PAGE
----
Three Legged Stool: Shaky or Stable?


Imagine you are making a pizza. You are a beginner so you are starting with just the basics: dough, tomato sauce, and cheese. These are the three components of the pizza, but the hard part is achieving the right balance between them. Too much, or not enough, of any one ingredient and your pizza will be too dry, too wet, or too messy! 


Now, let’s compare your pizza ingredients to the three legs of a stool, and the seat of the stool to your goal: a perfect pizza. Achieving the right balance between the legs will make the stool strong and sturdy. If the legs are too long or too short, or too weak, the stool will wobble.

The three-legged stool analogy can be applied to many different concepts, like making pizza, but it is an especially helpful framework for examining healthcare systems, which are very complex and hard to understand. Through the three-legged stool framework, you can measure and analyze different aspects of the U.S. healthcare system, compare it to those of other countries, and identify areas for reform. 

Definition of Three-Legged Stool 

The three legs of the U.S. healthcare system are access, cost, and quality. Access refers to the ability to acquire and utilize health insurance and health services. The cost of the overall system includes the costs to individuals, providers, employers, insurers, and the government. Quality refers to the degree to which healthcare is adequate and acceptable, and promotes positive health outcomes. Together, these three components create a strong and robust health system where health care is accessible, affordable, and of good quality. When one or more of these legs are weak, the whole system is threatened. 

How It Works

According to the Peterson-KFF Health System Tracker, the U.S. has a comparable number of hospitals, hospital beds, and providers to other high-income countries. However, the availability of resources does not mean that they are equally distributed among rural and urban communities or that they are equally accessible to all. Only about 90% of Americans are covered by private and public insurance while in almost all other high-income countries with robust healthcare systems, coverage is practically universal. In the U.S., low-income adults, undocumented immigrants, and the unemployed, among others, fall through insurance coverage gaps. And even those who are insured face obstacles to actually seeking care because of high cost-sharing, transportation costs, language barriers, and cultural differences.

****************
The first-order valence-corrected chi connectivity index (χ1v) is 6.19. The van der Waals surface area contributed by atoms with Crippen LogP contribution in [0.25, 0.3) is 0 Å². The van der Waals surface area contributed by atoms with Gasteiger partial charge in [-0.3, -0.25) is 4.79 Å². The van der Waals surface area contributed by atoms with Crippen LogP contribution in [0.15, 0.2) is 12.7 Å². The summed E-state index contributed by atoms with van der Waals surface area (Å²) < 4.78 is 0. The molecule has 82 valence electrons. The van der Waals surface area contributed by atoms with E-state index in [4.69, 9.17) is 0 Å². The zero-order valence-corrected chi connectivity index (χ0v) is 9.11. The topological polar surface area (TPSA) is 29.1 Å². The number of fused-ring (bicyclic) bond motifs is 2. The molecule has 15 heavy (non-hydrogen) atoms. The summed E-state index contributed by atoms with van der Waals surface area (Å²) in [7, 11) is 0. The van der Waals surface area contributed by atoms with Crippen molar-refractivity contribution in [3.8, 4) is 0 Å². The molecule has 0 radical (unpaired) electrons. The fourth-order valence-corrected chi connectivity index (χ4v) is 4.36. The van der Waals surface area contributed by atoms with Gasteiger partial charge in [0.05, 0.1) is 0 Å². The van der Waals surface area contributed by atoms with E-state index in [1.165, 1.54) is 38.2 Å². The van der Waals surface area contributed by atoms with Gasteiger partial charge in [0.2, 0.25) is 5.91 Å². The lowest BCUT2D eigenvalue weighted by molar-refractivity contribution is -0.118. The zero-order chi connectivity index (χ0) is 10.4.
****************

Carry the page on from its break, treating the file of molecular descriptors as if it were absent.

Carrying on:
Likewise, by every measure, including the cost of scans and tests, surgery costs, prescription drug costs, general practitioner salary, and the percentage of the gross domestic product spent on healthcare, U.S. healthcare costs exceed those of other high-income countries. These costs reflect a lack of government negotiation and control and the wealth and power of the healthcare industry. And these high costs do not produce better quality healthcare. 

The same investigators found that by almost every measure, including life expectancy, maternal mortality, infant mortality, the U.S. demonstrates lower quality than other high-income countries. The only area in which the U.S. healthcare system demonstrates good comparative quality is lower smoking rates than other high-income countries. This poor overall quality of the healthcare system reflects the uneven distribution of acceptable health insurance and healthcare. Those who are poor, low-income, in rural areas, people of color, or non-English speaking are more likely to face barriers in healthcare settings that will lead to poor health outcomes and the reduced ability to seek healthcare. These issues are confounded because many of these groups are also more likely to have poor health, be low-income, and be uninsured.

Applying It

Clearly, each of these legs is weak and flawed, making it difficult for the stool to stand, and posing a threat to the entire healthcare system. The poor access and quality and high costs of the U.S. healthcare system can help us understand why health and healthcare are so uneven across the country. The U.S. system mostly benefits people who are wealthy, employed, and who live in areas with an abundance of providers. Those who are unemployed, uninsured, low-income, and impoverished face cost and access barriers and poor quality, and a disproportionate burden of these issues are faced by people of color, rural dwellers, the disabled, and the elderly.

In order to improve this system, we need to address our shortcomings in each of these categories. Improving quality without addressing cost and access will see benefits only for the wealthy and insured. And improving access without improving cost or quality will not improve health or reduce the cost barrier to healthcare. It is necessary to pay attention to all of these legs, in order to create a balance and promote health, equality, and prosperity for the most people possible.

Think Further

  1. Why might it be hard to address all three legs in a single project or program given how our healthcare system and government work?
  2. What are some reforms that would improve two of the legs, but threaten the other?
  3. Are there any limitations to this framework?


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Learn More

  1. Sanger-Katz, Margot. “In the U.S., an Angioplasty Costs $32,000. Elsewhere? Maybe $6,400.” The New York Times. The New York Times Company. 27 Dec. 2019. 
  2. Gawande, Atul. “The Cost Conundrum.” The New Yorker, Condé Nast. 25 May 2009.
  3. Gawande, Atul. “Is Health Care A Right?” The New Yorker, Condé Nast. 25. Sept. 2017.